Coming Clean

About a month ago we read in the Long Beach Press-Telegram:

“Coupled with the fees recently approved by the ports of Long Beach and Los Angeles, Lowenthal’s bill could add up to $ 160 to the cost of moving most 40-foot-equivalent containers (FEUs) through local seaports … .”

“The new fee tacks $ 60 to each 40-foot-equivalent container moved through the ports of Long Beach, Los Angeles and Oakland. Those costs would be on top of a $ 70-per-FEU tax the ports of Long Beach and Los Angeles jointly approved in December to pay for truck replacement, and a $ 30-per-FEU tax the same boards approved for infrastructure projects earlier this month.”

All these add-on fees are supposed to provide for truck replacement and infrastructure upgrading in the “Clean Air Plan”. The employee-only provision of the “Clean Air Plan” is designed to force trucking firms to hire drivers as per-hour workers rather than as independent contractors on a per-load basis, but has drawn criticism from trucking companies and shippers, as well as from drivers.

At present, the majority of port drivers are independent owner-operators, and surveys have shown that most do not wish to be employees. Trucking companies and shippers argue that the ports have no legal right to force them to invest heavily in new trucks and to employ drivers. Not only would trucks begin depreciating in value immediately, they argue, but if they were forced to employ drivers they would be faced with the problem of union organizing.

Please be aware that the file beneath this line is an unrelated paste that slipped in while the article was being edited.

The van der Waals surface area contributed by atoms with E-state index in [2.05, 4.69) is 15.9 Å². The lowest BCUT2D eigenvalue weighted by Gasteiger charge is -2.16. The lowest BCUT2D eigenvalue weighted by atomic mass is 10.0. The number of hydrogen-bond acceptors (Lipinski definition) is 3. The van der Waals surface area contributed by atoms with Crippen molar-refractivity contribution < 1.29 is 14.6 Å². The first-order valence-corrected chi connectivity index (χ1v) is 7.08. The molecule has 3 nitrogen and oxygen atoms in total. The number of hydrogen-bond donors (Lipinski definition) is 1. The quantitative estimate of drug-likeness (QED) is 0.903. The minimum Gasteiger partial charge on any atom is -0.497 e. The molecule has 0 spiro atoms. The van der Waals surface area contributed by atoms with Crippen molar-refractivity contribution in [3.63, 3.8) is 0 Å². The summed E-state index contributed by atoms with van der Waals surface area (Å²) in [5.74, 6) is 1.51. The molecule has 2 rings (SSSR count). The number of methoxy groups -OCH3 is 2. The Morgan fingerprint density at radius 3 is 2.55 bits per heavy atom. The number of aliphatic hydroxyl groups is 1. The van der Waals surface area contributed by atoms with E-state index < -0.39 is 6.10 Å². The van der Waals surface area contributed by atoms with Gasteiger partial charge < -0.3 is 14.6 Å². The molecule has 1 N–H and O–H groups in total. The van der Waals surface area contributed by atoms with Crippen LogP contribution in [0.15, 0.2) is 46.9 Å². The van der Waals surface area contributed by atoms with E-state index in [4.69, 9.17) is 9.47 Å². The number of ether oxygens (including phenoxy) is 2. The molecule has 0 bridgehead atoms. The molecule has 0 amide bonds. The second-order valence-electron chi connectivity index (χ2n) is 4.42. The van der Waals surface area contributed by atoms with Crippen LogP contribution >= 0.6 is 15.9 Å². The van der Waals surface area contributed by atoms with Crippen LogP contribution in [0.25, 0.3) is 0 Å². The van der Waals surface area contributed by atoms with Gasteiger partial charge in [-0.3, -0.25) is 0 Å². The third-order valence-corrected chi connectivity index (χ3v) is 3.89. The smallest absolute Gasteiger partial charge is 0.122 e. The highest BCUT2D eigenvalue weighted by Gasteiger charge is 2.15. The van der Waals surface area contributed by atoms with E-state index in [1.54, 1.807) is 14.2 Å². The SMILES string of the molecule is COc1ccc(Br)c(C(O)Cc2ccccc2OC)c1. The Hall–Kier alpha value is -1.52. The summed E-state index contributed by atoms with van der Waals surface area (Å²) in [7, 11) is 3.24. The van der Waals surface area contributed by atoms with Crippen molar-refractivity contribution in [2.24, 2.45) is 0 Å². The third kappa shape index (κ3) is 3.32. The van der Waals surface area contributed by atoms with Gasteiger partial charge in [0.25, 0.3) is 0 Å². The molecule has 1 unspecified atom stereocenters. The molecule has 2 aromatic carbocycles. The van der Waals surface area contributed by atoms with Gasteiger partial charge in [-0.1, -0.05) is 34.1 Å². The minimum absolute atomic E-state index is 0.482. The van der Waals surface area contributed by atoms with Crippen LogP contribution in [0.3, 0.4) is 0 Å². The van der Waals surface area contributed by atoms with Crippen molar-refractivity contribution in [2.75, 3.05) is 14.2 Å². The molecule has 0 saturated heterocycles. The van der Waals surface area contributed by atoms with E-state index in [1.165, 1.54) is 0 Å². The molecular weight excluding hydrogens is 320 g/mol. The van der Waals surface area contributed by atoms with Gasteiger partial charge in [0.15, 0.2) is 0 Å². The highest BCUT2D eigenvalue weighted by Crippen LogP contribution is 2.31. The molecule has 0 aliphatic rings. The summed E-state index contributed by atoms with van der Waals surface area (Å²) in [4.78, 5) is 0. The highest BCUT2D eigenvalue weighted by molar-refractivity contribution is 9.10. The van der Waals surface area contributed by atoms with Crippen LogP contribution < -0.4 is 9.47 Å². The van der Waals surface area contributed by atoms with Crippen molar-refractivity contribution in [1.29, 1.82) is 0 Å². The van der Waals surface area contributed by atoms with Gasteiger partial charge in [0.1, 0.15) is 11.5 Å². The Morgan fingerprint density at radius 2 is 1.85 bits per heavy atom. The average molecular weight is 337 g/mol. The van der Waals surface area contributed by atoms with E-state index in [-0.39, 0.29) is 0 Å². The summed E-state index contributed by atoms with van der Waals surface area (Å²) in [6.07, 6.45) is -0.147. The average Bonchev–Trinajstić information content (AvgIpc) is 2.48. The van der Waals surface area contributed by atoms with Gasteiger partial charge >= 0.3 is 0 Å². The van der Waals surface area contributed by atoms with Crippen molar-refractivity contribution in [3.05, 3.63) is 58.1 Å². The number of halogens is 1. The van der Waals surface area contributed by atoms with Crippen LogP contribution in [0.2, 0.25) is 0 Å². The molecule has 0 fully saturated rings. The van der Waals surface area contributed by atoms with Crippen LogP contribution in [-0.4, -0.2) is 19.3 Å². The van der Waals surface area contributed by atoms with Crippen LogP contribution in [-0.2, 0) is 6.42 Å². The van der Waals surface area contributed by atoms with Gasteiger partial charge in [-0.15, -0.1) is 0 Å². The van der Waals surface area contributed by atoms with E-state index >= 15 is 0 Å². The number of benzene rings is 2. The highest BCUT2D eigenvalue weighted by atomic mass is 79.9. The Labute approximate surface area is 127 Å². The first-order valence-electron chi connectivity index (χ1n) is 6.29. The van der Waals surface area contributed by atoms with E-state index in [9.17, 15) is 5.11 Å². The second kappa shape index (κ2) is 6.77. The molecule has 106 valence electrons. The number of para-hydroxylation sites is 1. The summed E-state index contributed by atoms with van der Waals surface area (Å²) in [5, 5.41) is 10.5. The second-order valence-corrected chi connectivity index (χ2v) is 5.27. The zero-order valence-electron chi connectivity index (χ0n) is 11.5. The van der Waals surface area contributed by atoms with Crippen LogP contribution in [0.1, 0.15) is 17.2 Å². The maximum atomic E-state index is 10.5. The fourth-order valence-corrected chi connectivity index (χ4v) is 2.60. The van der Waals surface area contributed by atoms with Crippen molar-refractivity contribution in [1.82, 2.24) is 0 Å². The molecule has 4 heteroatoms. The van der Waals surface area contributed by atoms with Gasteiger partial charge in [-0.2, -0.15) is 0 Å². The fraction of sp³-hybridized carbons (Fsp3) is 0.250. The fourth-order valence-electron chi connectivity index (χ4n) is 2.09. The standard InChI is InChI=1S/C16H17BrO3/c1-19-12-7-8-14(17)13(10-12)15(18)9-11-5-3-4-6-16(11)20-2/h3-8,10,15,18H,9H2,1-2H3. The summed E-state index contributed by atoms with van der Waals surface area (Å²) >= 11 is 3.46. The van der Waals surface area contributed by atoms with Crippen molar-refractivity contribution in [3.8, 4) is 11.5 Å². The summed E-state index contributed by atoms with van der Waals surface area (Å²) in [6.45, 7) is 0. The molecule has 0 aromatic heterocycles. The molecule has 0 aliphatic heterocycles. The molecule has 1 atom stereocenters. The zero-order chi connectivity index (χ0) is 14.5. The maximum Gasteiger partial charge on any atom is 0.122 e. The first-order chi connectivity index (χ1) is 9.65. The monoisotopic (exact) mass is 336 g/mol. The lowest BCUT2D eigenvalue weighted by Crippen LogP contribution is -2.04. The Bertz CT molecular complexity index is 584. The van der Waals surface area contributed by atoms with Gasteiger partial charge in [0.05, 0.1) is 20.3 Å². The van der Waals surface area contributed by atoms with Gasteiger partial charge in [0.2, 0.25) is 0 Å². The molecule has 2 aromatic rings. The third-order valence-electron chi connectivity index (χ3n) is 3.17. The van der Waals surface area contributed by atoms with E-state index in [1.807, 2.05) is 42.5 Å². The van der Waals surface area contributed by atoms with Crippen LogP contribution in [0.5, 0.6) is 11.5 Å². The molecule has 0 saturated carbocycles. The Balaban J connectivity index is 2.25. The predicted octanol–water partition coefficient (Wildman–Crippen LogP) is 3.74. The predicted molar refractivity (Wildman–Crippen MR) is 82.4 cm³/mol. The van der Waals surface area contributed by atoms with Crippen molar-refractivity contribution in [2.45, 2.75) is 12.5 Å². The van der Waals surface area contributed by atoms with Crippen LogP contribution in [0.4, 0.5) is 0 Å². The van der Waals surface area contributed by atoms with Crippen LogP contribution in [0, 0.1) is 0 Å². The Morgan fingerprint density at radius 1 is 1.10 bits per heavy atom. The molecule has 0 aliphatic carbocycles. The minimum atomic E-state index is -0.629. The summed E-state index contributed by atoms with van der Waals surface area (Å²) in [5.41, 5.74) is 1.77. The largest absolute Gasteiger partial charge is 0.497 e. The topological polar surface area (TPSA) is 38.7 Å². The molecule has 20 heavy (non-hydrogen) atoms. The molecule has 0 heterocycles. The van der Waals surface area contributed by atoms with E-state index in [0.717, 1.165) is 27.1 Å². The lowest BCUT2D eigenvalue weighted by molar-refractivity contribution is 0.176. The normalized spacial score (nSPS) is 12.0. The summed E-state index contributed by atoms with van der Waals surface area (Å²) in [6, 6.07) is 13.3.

The whole issue is a can of worms, and even the port officials and political figures can’t seem to get on the same page. The LA Daily Breeze covered some interesting viewpoints last week in an article that hints at the possibility that some folks out there are beginning to see that the problems they’ve been creating cannot be solved unless radical changes are made in the system.

“Port officials in Long Beach,” the story began, “have broken from their counterparts in Los Angeles on a key component of a jointly developed truck replacement program, setting off a wave of criticism from environmentalists, labor leaders and elected officials.

“The Long Beach truck concession plan, which harbor commissioners are set to approve Tuesday, doesn’t include a stipulation that drivers be employees of trucking companies, as was originally proposed by both ports. Instead, the Long Beach plan allows ‘owner-operator’ truck drivers to continue working as long as their vehicles meet environmental standards previously determined by both ports.

“‘This is about clean air and the health of people in and around the port, and I think people have lost sight of that as some other issues came up,’ Long Beach Mayor Bob Foster said. ‘It’s a huge undertaking and a complicated issue, but we have to send a signal out there that we need people to start making investments in clean technologies.’”